Is it just me, or is it a little bit time-consuming to create unique Marzano scales?
What I find most difficult is deciding what content or sub-goal should be at each level under the primary goal. When I am developing assessments, I usually define each sub-goal as a sub-skill or previous grade level skill that they would’ve needed to master first. In The Art and Science of Teaching:A comprehensive Framework for Effective Instruction, Marzano talks about identifying the difference between activities and learning goals. It’s easy to get confused and difficult to think of what to focus on without some examples.
1. Choose Learning Goals strategically (bigger is better). Small goals are really hard to break down and you struggle to cover them all! I chose to focus on the standards because that is ultimately everyone’s goal!
2. Make them specific! Marzano & Haystead’s research cites that implementing scales can produce amazing gains in student learning, but they have to be done a certain way or you won’t see the results. General scales are fine to start with , and can help younger children to get used to the process, but they just don’t align to the research suggestions for making an effective Marzano scale. I liked the ease of using a general scale, but felt like it wasn’t enough for my students to be clear about how much they knew.
3. Choose an approach – Is your Learning Goal focused on content or cognitive skills???
This is important! If it’s focused on Content think NOUNS. What previous knowledge, maybe from other grade levels, would my kids need to know (or should have learned in previous years) to help them take this next step? This might be vocab, concepts, images and associations.
If it is focused on Cognitive skills think VERBS. What are my students doing mentally when they attempt this task? This is where the Blooms or Marzano Taxonomies can come in handy. These examples were found online and cited below. You can see the four levels of skills highlighted. This is really useful in deciding what tasks to assign to each level (1-4) of a scale.
4. Give Students Examples of each level! This helps them with the process of becoming self-aware. Students make progress because they learn to compare their skills with what’s expected and can see the next step. The posters give students a visual reminder of the scale for each standard. I created assessments to help define each level for my students. I have finished grades 3-8, and am currently working on 1st-2nd grade scales and resources. Visit Mrs. L’s Leveled Learning and click the “Follow Me” star to receive notices when new products are published.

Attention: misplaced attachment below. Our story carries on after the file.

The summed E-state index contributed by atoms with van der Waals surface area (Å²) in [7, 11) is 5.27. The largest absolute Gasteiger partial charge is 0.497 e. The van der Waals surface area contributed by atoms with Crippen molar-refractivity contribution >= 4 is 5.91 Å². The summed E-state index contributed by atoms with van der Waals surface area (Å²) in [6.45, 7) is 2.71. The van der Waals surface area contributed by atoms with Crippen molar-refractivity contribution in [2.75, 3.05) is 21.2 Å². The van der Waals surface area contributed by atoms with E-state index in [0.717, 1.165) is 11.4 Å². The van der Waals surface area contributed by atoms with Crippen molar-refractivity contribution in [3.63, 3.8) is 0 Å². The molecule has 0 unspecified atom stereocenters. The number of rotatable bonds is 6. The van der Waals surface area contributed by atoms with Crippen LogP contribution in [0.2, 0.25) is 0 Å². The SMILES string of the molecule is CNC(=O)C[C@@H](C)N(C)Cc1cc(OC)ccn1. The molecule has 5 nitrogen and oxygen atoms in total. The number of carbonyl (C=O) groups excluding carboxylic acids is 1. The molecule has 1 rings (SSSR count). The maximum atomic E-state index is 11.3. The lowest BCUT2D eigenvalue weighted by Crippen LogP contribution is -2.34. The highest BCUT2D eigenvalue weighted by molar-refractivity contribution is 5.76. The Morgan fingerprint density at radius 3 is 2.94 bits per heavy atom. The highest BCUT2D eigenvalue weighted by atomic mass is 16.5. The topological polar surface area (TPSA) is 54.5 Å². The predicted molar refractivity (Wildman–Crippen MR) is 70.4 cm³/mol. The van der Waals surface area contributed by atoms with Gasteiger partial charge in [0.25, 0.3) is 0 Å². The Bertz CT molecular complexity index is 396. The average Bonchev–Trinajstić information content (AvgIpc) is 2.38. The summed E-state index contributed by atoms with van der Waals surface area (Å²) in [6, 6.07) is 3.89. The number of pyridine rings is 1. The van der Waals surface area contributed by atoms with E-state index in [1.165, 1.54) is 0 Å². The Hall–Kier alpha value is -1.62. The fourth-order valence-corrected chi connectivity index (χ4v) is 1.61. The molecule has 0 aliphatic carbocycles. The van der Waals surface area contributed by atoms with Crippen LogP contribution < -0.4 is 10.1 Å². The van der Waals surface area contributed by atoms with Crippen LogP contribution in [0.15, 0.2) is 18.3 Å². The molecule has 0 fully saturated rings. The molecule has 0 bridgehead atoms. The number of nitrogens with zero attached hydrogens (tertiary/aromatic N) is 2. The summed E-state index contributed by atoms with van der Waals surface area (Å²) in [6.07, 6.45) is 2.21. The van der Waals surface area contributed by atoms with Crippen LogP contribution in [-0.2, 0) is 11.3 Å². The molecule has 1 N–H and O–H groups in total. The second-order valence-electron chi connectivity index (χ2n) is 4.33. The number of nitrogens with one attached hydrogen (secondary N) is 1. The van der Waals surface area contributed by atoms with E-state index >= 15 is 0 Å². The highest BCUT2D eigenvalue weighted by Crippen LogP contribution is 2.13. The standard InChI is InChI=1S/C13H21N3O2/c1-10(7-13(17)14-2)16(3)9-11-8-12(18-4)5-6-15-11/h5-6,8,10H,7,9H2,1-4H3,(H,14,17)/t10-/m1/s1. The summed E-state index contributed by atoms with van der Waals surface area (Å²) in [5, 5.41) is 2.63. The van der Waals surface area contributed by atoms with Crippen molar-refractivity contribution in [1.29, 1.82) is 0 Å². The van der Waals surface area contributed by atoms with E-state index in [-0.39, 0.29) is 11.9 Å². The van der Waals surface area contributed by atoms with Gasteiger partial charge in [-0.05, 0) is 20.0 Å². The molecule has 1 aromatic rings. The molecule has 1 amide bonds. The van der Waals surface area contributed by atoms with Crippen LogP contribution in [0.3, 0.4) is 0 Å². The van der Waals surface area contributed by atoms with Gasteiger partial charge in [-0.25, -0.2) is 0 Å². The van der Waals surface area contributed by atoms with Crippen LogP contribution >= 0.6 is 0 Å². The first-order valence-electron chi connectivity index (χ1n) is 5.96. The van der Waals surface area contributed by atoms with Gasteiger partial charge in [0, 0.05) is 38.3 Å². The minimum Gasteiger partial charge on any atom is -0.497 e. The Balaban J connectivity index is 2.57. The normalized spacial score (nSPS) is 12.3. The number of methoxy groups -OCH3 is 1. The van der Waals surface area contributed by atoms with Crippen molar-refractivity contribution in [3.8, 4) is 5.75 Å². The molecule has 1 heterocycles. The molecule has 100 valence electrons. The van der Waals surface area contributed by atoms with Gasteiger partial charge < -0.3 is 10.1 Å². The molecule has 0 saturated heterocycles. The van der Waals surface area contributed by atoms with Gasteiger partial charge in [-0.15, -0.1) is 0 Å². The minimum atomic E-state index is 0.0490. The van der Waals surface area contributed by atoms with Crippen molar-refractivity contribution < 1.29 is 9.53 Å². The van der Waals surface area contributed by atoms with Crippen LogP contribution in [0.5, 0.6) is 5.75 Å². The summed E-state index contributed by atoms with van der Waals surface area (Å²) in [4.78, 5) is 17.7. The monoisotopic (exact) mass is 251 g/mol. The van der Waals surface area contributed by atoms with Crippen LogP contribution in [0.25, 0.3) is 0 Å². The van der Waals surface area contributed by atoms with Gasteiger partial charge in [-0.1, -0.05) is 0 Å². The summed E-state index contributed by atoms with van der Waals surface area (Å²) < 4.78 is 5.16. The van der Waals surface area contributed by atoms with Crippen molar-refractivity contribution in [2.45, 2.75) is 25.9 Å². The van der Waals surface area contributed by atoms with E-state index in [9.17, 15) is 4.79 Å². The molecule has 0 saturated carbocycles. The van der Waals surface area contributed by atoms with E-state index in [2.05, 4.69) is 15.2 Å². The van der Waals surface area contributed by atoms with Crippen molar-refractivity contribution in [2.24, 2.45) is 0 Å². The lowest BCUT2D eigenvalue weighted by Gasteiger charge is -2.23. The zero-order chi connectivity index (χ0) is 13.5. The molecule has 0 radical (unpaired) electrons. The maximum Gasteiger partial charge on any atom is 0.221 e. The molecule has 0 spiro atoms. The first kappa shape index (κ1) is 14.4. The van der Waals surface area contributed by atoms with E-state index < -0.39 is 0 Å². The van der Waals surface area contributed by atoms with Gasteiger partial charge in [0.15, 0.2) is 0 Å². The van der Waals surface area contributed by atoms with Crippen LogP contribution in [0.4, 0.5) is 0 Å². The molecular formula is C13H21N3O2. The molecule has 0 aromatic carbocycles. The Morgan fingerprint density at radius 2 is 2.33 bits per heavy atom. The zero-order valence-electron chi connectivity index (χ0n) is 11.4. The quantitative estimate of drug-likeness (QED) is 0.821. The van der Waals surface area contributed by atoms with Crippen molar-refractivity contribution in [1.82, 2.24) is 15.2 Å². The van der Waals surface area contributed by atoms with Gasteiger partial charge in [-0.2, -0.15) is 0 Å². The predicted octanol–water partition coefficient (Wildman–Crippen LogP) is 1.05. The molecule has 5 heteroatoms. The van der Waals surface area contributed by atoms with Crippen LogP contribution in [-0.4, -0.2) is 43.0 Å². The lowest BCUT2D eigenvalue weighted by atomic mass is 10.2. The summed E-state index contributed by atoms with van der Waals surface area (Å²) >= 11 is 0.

5. Finally, TEST THEM!!! When I first wrote my Marzano scales for math, I was teaching multi-age gifted and advanced math class at two Title I schools. Yes, they were all smart kids, but whoa! They had very different strengths and degrees of “smartness.” I created Assessments to objectively rate them on each scale. I put them in small groups to do different standards so I could test them all at once instead taking all year to get through them. It was insightful because the kids pointed out things that were unclear or illogical in my sequencing. It’s inevitable that you will be making some assumptions about what you think they should know or understand at each level. Sometimes kids will show mastery of your level 3 and not levels 1 or 2 because of the way you organized the tasks. give yourself time to do some research, and make a quality product that you can use every year. It will only make your job easier in the long run!
The following article gives a 5-step process to create your own Marzano scales for any learning goal you choose. This might be helpful if you’re just starting out and trying to understand what each scale means.
5 Steps to Creating Successful Common Core Scales for Student Learning – Learning Sciences Marzano Center
Here’s a sample page of instructions from Mrs. L’s Guide to Marzano Scales: Create, Present, Assess, Track and Share Student Progress with Scales.
For the complete and in-depth 30-page guide to Implementing scales in your classroom, visit MY STORE on TpT (tab above) or “Follow by Email” in the menu bar on the right and get a free copy sent to your inbox.
Here are some other resources I used to create my math assessments:
AZ with examples (previous and subsequent grade levels) These have EXAMPLES of problems for each standard!
Progression of Standards This may help you to connect the important concepts from one grade level to the next.
If you’re interested in finding some examples of Marzano scales already done for Common Core Math; visit Mrs. L’s Leveled Learning on teacherspayteachers.com, or visit my Pinterest Board Learning Goals and Scales inspired by Marzano’s Research.
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